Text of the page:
A spokeswoman at Buckingham Palace said it was decided the Queen should continue to rest during the day to recover from her illness.
Note: This article is from the Guardian.
The Queen pulled out of Monday’s Commonwealth Day service at Westminster Abbey, which was to have been her first public engagement since leaving hospital last week after a bout of gastroenteritis.
The Queen, 86, did attend an evening reception at Marlborough House for Commonwealth heads of state to sign a charter backing equal rights in all 54 Commonwealth nations.
A spokeswoman at Buckingham Palace said it was decided the Queen should continue to rest during the day to recover from her illness, and it was too early to say how engagements for the rest of the week would be affected.
The charter, agreed by the Commonwealth nations in December, expresses “implacable” opposition “to all forms of discrimination, whether rooted in gender, race, colour, creed, political belief or other grounds”. The Queen’s recorded Commonwealth Day message praised the shared values of “peace, democracy, development, justice and human rights”.
The Queen’s health is generally thought to be remarkable. She spent just one night at the King Edward VII hospital on Sunday 3 March, her first hospital stay in a decade, after two days’ illness. She left hospital waving cheerfully to the assembled staff, and was said by Buckingham Palace to be in “good spirits” as she returned to convalesce at Windsor Castle.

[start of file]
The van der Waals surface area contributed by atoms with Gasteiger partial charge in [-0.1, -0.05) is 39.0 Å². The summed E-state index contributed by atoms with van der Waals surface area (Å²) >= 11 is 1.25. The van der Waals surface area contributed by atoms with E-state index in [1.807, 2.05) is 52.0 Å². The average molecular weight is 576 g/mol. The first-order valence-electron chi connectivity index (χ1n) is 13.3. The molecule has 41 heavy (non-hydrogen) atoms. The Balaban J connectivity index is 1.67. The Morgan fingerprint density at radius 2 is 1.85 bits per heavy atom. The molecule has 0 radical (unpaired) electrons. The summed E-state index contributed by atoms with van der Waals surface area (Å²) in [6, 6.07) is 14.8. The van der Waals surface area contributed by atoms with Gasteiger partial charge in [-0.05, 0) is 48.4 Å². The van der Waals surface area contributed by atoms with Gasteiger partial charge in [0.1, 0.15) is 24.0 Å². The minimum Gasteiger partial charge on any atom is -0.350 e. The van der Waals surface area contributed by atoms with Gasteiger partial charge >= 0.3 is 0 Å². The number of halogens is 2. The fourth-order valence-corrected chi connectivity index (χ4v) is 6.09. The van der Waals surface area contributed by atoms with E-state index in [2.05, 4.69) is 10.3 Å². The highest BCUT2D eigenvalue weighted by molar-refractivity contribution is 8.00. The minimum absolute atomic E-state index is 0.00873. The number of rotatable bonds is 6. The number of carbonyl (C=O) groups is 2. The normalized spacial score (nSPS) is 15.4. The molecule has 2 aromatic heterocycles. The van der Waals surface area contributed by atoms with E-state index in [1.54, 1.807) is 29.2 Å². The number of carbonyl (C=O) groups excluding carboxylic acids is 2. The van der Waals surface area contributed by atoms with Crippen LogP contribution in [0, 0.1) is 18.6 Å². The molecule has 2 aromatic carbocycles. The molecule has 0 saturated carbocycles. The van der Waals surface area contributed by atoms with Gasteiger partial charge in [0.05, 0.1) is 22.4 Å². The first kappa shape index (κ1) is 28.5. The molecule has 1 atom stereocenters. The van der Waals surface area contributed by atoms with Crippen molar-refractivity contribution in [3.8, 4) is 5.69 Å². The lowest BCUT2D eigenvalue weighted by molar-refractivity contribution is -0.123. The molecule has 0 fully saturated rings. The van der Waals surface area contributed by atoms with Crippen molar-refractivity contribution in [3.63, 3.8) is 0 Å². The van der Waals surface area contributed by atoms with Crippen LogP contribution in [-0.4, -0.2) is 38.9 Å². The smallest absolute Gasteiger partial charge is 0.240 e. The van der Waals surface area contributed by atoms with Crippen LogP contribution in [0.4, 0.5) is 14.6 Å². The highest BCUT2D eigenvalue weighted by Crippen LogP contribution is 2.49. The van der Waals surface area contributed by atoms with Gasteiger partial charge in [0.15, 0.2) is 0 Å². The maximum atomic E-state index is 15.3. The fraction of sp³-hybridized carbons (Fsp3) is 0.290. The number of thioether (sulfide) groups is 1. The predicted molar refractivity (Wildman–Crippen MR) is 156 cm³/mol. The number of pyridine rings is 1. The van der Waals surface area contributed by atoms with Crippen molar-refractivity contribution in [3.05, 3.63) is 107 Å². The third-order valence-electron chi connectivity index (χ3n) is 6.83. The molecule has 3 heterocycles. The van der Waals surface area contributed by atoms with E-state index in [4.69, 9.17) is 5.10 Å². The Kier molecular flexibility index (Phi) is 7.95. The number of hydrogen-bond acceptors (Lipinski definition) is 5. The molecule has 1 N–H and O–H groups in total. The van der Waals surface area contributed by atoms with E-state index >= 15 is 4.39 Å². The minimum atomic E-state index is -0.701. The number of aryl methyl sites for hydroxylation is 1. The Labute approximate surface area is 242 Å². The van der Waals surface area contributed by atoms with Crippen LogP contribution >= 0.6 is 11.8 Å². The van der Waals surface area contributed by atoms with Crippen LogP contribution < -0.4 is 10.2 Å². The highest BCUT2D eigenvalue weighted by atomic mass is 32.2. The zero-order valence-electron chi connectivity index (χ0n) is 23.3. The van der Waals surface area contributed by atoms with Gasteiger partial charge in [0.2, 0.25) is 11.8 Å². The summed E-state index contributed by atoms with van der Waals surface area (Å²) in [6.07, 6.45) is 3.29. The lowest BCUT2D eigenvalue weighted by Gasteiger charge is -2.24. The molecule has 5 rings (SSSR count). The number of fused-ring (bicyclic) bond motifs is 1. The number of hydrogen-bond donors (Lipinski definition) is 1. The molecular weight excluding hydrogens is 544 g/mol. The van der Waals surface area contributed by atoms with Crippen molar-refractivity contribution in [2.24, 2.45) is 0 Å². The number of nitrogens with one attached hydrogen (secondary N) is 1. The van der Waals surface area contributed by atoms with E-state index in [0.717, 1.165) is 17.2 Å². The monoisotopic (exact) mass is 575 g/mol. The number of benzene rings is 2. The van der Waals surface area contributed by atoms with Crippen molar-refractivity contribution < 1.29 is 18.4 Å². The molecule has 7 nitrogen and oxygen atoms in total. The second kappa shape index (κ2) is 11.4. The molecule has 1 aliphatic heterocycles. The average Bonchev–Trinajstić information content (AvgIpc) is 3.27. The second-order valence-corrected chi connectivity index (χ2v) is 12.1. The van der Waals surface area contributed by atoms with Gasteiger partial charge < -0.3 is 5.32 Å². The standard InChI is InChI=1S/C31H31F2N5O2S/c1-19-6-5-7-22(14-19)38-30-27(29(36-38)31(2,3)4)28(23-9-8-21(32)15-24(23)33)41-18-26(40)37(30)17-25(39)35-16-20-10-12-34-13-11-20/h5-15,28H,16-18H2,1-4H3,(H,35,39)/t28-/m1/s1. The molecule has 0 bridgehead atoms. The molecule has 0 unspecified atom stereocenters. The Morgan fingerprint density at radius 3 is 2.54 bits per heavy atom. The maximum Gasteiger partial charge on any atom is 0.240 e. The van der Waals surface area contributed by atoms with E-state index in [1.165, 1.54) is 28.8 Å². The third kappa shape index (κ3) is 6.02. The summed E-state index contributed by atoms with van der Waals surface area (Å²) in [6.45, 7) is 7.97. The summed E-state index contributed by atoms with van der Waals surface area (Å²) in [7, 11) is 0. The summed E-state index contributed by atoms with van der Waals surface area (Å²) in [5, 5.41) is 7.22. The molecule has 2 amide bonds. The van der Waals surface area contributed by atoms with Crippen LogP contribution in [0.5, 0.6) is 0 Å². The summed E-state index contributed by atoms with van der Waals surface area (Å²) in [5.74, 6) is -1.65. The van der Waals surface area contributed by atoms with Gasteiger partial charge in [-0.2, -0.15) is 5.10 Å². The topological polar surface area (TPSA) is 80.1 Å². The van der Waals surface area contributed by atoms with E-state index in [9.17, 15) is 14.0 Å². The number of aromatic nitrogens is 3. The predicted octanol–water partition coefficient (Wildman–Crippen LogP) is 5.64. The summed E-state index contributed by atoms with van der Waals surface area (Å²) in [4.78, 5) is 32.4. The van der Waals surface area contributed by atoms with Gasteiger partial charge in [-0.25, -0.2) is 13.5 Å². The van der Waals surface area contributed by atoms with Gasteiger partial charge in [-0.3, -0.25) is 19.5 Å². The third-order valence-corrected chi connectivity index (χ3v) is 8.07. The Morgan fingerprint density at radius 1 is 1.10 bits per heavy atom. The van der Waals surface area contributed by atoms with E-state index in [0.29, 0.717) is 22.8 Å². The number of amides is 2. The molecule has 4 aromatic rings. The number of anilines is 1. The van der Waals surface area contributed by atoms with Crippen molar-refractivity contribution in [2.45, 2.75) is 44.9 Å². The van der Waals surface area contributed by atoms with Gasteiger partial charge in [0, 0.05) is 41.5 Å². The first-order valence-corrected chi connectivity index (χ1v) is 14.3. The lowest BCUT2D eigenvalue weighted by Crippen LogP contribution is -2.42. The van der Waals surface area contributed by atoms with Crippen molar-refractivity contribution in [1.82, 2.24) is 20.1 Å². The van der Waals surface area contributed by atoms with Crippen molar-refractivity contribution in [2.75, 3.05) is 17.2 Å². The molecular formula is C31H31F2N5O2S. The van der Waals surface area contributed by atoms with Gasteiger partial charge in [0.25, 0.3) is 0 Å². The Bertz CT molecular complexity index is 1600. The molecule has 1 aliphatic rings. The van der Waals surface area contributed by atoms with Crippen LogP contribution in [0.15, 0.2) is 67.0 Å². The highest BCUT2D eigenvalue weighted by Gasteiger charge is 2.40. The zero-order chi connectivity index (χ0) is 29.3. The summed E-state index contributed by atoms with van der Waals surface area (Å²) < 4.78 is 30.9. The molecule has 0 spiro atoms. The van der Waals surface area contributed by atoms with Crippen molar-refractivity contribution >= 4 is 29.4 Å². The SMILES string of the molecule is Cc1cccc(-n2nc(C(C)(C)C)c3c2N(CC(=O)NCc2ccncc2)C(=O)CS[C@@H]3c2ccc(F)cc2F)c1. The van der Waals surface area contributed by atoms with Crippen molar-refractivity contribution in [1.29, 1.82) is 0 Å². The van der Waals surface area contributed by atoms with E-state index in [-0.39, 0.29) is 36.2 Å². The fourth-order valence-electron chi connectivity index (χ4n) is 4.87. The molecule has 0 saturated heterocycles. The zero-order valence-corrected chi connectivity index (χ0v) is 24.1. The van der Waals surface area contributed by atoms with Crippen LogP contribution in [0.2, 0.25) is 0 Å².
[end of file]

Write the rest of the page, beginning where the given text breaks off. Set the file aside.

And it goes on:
She pulled out ofplanned visits to Wales for St David’s Day celebrations and Italy, where she had been due to meet President Giorgio Napolitano..
The Queen’s remaining engagements this week include visits to hi-tech companies in the East End of London and a service at the Guard’s Chapel at the Wellington Barracks in London to mark the 175th anniversary of the Soldiers’ and Airmen’s Scripture Readers Association.
The Duke of Edinburgh has been taking the place of the Queen at several engagements, although he was warned to cut down his workload, at the age of 91, after several hospital admissions last year.
The private King Edward VII, the hospital of choice for the royals, made world headlines in December when staff fell for a hoax call from an Australian radio station, and gave information on the condition of the Duchess of Cambridge, who was being treated for acute morning sickness in early pregnancy. The nurse who initially took the call later killed herself.
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